Then she is gone and the man is back, shouting away, but in the wake of her glorious voice his bluster is plainly pointless—we know who has the real power, and it sure ain't him—then the song ends. The overall impression is that he may have gotten the last word in the end, but all for nought: he's had his song stolen right out from under him.

Overanalyze? Moi?

Finally, a trio of queries (oo-er) from the lovely and talented Zenith:

Why does 'Dancer In The Dark' divide so many otherwise like-minded and sensible individuals so violently, Jack? Sure, everyone has an opinion, but in this case everyone seems split between "laughable cack" and "sheer genius"... And if you've seen it, which way do you lean?

'Twere ever thus. Strong art always evokes strong opinions. There were riots at the premiere of "The Rite of Spring," remember? Anything that pleases everybody cannot, by definition, be very much itself. And the more individualistic the work, the less compromised it is, then the sharper the divide will be between Those Who Dig It and Those Who Don't.

Lars von Trier is an individual, not afraid to be himself (anybody who could come up with a manifesto like Dogme 95 is obviously not as eager-to-please as, say, Steven Spielberg), and is not afraid to piss people off. Neither is Björk. It's an explosive combination: from all reports, they even pissed each other off. I have not yet seen Dancer, but I rated Breaking the Waves very highly, and most of the folks I've spoken too fucking hated that movie—so I'm eagerly awaiting Dancer's video release. But then, I liked Pennies From Heaven, so what do I know?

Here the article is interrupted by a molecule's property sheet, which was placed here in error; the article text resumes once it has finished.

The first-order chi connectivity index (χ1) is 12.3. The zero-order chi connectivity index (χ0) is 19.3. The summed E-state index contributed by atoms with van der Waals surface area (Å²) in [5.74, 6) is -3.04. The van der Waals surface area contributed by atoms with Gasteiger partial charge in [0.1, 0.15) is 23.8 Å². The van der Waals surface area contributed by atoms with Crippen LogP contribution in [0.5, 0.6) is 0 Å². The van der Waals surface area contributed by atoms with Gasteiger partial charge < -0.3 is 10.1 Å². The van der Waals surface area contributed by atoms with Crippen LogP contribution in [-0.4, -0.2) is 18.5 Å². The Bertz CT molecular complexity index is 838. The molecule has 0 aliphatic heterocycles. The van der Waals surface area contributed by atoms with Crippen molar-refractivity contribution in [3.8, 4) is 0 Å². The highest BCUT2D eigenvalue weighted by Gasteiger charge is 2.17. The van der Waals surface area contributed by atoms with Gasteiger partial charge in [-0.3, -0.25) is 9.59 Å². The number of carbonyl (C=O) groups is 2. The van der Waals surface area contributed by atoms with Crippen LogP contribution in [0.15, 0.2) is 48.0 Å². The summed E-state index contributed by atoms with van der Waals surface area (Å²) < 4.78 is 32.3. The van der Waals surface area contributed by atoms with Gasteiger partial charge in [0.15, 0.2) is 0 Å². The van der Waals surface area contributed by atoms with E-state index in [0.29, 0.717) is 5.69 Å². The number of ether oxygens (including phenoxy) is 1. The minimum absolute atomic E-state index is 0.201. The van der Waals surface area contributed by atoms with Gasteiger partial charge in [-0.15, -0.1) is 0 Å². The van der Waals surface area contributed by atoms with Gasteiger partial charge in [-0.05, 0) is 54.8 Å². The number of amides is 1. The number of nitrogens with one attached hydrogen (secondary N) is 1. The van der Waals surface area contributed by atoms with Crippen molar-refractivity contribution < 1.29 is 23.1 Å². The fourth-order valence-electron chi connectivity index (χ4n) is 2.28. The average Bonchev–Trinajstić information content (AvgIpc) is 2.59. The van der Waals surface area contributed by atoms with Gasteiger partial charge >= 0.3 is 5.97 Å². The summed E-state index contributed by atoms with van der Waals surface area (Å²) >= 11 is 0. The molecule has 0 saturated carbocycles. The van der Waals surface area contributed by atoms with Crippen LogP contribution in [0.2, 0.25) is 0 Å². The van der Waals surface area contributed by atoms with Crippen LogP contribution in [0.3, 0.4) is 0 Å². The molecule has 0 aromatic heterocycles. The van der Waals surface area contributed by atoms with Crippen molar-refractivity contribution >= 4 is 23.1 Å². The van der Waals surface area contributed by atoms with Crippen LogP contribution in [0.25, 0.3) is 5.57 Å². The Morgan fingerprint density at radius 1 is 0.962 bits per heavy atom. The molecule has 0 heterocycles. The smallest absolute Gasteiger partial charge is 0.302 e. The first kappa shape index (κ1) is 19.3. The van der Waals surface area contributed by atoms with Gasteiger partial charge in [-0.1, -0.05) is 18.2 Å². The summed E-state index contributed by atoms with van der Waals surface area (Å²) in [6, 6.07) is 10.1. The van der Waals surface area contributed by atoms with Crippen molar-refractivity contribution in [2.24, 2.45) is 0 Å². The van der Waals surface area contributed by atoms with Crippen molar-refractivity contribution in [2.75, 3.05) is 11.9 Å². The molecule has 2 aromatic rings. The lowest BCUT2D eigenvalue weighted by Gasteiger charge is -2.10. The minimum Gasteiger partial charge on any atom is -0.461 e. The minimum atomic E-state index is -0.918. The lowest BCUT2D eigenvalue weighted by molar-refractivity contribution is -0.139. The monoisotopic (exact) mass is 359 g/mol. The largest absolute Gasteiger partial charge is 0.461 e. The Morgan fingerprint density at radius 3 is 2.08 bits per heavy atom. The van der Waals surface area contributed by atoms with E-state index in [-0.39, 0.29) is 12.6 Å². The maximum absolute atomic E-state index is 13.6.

Why does it always seem like such a good idea at the time?

Because it is a good idea, and remains a good idea when taken on its own merits: it's not the idea that changes, but the time. Context is everything, and the context is ever changing. You can't step in the same river twice, as the saying goes, and the unfortunately the relationship of thought to time is such that most ideas are hopelessly obsolete by the time they are fully-formed in your head. The best ideas are the ones that seem wildly inappropriate at the time, but gain relevance as the context catches up to them.

So do the wrong thing now, and avoid the rush.

Does life start to get less stressful after 25?

Oh, God, no. Twenty-five to twenty-eight are horrible years—you've got this stupid cultural pressure of being expected to have your life sorted out (as if!), mortality becomes frighteningly real, maybe you start putting on weight or losing your hair. the next two years are even worse: you're rocketing headlong towards THIRTY like you're walking the last mile on Death Row. Panic sets in: you're tempted to do stupid things like end good relationships, fuck indiscriminately, and buy sports cars.

Then you hit thirty, and you spend the next 365 days looking over your shoulder for the specter of Death.

Then at 31 you start to relax and think, Hell, that wasn't so bad... and I'm still the same person I was, only older and (hopefully) less stupid.
Then 32 comes and you welcome it: you're solidly in your thirties now, and you realize that you've got nothing to lose. You can safely put away the things of youth—including the fear of being laughed at and the desire to appear very grown-up (thank you, C.S. Lewis)—and get on with the business of being happy for the rest of your life.

I am nearly thirty-four, and each year of my thirties has been better than the last. I no longer need to be young or hip: I'd rather be happy, instead. And I am. So may you be, as well. So will you be. Just hang in there: Thirty is not a death sentence, it's an exit sign... and every door leads to somewhere else.

Love to you all. If you'd like me to do this again, send me more questions!